In Arabic, פ/ف always sounds as F, ב/ب is always B, and כ/ك always denotes K, but د ط ح ص ت (equivalents of דטחצת), like Hebrew בגדכפת, denote each two sounds where a variant with a pronunciation different from a basic Hebrew/Aramaic pronunciation, ordinarily a fricative one, is marked with an additional dot (that mostly acts like a raffe). While ح denotes the same sound as Mizrahi Hebrew ח , خ denotes the same sound as כֿ , and it were phonetically consistent to map خ as כֿ (and early versions of the converter used this mapping). But the problem is that خ is linked etymologically not with כֿ but with ח (it is thought that there were two sounds in Proto-Semitic, and still exist in Arabic, those joined in one Hebrew sound/letter), and recent version of the converter maps خ to ח׳. Contrary, it is thought that one Arabic/Proto-Semitic sound ك corresponds with two distinct Hebrew sounds. With the Dagesh (and w/o Rafe) דכת ,in transliterated text, denote the same sounds as in modern Israeli Hebrew (ט denotes an Arabic/Mizrahi Hebrew [tˤ] ), but צּ denotes a specific consonant ض DAD that is the plosive variation of the tsade, but sounds closer to D (while a Hebrew צ always denotes an affricative). For example, أرض -- Arabic word meaning "earth" , written with DAD, will be transliterated as ארץּ and, therefore, is easy recognizable. With the Rafe (and w/o Dagesh) דטת letters, according to the description, denote:
דֿֿ/ذsound like "th" of the English word "this"
טֿ/ظsound like "th" of the English word "thus"
תֿ/ﺙsounds like "th" of the English word "thin"
   The letter غ GHAYN denotes an ר-like sound, voiced uvular fricative. Many ashkenazi Jews pronounce ר by this way. It were phonetically consistent to transliterate it as רֿ, but the converter maps it to עֿ, because غ is linked etymologically with ע and not with ר. In the converted Syriac text GHAYN ordinarily will be mapped to גֿ , for example, in the word בגֿדד ( a special dot "רוככא" is used in the original text to mark a "soft" letter ) .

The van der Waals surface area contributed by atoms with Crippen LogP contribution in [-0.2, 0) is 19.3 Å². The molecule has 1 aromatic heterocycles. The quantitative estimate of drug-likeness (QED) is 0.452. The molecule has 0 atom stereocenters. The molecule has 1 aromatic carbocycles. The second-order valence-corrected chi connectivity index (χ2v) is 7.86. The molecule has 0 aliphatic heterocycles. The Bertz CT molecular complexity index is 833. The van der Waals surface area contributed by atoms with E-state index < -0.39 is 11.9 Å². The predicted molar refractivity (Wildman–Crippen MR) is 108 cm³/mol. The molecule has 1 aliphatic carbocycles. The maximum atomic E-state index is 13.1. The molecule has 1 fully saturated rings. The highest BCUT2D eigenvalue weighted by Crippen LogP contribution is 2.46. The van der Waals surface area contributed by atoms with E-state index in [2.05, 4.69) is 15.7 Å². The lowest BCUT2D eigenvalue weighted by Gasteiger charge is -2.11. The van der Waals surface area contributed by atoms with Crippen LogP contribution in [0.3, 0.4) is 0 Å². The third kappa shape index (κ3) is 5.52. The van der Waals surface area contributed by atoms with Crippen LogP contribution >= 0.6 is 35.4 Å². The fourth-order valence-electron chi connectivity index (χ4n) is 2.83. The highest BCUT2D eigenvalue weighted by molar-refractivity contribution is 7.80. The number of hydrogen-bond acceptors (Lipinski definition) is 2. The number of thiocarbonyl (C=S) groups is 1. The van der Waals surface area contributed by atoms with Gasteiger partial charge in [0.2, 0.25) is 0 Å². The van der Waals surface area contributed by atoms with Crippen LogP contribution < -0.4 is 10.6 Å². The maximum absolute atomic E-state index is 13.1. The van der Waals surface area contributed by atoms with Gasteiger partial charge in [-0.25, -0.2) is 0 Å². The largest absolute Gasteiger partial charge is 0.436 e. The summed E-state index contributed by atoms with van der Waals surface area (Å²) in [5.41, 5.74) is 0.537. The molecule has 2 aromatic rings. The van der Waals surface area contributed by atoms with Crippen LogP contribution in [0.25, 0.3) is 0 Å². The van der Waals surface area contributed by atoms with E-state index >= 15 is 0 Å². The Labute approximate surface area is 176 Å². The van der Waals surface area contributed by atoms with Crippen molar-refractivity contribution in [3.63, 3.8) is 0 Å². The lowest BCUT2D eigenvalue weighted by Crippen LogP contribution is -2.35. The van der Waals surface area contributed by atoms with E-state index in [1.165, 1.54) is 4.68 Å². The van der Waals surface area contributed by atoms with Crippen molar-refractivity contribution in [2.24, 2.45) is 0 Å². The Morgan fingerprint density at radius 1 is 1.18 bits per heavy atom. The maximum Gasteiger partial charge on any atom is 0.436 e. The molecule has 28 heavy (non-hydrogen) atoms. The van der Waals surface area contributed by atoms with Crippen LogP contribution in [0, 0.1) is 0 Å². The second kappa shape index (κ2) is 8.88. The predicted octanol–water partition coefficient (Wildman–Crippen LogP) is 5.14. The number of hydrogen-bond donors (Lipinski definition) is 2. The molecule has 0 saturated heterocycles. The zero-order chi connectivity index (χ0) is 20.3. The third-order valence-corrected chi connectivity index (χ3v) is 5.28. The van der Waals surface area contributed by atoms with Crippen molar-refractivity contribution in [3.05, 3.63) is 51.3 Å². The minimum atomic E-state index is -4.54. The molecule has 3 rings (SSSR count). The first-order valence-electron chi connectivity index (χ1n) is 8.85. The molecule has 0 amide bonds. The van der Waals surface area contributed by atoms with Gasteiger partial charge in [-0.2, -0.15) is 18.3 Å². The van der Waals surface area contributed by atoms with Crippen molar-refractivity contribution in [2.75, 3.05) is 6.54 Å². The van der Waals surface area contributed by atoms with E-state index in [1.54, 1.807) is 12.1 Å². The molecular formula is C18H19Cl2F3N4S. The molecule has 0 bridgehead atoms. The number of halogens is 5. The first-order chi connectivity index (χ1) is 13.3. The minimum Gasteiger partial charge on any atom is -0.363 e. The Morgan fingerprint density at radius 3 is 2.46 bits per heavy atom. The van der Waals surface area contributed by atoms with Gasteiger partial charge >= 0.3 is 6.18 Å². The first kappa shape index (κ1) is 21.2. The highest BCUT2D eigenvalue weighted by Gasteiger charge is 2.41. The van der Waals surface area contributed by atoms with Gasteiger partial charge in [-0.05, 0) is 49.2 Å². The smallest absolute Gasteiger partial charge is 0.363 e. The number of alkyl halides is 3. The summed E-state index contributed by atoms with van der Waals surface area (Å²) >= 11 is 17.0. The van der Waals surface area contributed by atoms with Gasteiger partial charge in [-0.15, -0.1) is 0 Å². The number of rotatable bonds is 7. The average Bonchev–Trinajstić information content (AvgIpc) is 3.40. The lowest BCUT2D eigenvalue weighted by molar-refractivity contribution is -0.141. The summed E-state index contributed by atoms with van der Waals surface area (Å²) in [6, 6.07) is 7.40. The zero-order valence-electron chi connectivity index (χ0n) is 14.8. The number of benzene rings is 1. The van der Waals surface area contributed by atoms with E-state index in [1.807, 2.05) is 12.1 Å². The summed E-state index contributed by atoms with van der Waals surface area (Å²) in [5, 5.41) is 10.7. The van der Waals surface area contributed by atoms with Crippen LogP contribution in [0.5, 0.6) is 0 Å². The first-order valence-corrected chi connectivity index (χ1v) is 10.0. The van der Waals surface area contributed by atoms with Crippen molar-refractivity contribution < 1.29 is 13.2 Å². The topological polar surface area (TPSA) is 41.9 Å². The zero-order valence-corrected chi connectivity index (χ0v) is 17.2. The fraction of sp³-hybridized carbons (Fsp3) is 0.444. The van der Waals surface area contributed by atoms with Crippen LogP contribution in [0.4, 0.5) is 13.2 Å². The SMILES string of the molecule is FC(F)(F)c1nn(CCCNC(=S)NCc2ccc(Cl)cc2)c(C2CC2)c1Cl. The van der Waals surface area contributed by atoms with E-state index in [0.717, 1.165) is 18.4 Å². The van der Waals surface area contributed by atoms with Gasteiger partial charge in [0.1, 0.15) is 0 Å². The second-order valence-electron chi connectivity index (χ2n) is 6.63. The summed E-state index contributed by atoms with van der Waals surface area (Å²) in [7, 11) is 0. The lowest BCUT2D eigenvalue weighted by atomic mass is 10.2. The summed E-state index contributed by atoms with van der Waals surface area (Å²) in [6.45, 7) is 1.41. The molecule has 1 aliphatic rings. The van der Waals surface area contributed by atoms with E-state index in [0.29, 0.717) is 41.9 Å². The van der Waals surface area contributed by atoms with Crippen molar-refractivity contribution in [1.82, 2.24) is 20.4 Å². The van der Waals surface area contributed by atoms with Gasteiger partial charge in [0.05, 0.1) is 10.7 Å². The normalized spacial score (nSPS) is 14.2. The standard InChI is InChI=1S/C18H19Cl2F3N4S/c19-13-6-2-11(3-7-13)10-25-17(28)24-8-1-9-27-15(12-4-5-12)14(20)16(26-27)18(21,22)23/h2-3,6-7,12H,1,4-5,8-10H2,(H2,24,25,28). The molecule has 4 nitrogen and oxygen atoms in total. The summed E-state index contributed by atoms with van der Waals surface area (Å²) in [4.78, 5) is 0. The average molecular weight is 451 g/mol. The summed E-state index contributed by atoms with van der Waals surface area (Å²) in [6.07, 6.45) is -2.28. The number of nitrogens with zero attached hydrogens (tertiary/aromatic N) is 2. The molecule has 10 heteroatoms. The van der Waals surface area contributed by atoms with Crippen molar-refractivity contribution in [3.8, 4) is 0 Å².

The letter ر\ר denotes itself, in Arabic, a trill sound close to the Amharic/Russian R. This sound is very difficult for most ashkenazi jews to pronounce, and local helpers of nazis in the Eastern Europe used a russian word "KUKURUZA"/"кукуруза" as a shibboleth to recognize jews for the extermination.

    The letter and the diacritic sign ء HAMZA denotes a glottal stop while alif w/o HAMZA denotes mostly a long /a:/ vowel. In the Hebrew, א denotes a mandatory glottal stop when the alef has a shva niqqud אְ, or when the letter just before the alef has a shva . The converter treats HAMZA as a mandatory stop, and puts alef with shva there, but omits the leading אְ. For example إِسْرَائِيل will be transliterated as אִסְרָאְיִיל .

    ى ʾalif maqṣūrah (ألف مقصورة) denotes a shot /a/ at the end of a word, it looks like a dotless ـي , the converter renders it as "ַא" . A problem is that Egyptians ordinary omit the dots in ـي , the converter can not process such ـي properly and renders ַַא in place of the proper י

    The shva in the converted Arabic text should never be pronounced, as sukun (سكون) it denotes absence of vowel. Kamatz denotes long /a:/ in the converted Arabic and Eastern Syriac texts, but /o/ in the converted Western Syriac.


    Best Regards,
    Ze'ev (Vladimir) Belkin


To read Syriac, and use the Syriac dictionary you need install East Syriac Adiabene and Serto Kharput fonts from the Beth Mardutho font collection.

Useful external links

  zeev.belkin@gmail.com
     Copyright© 2009 by Zeev Belkin, All rights reserved.


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Principles of the Transliteration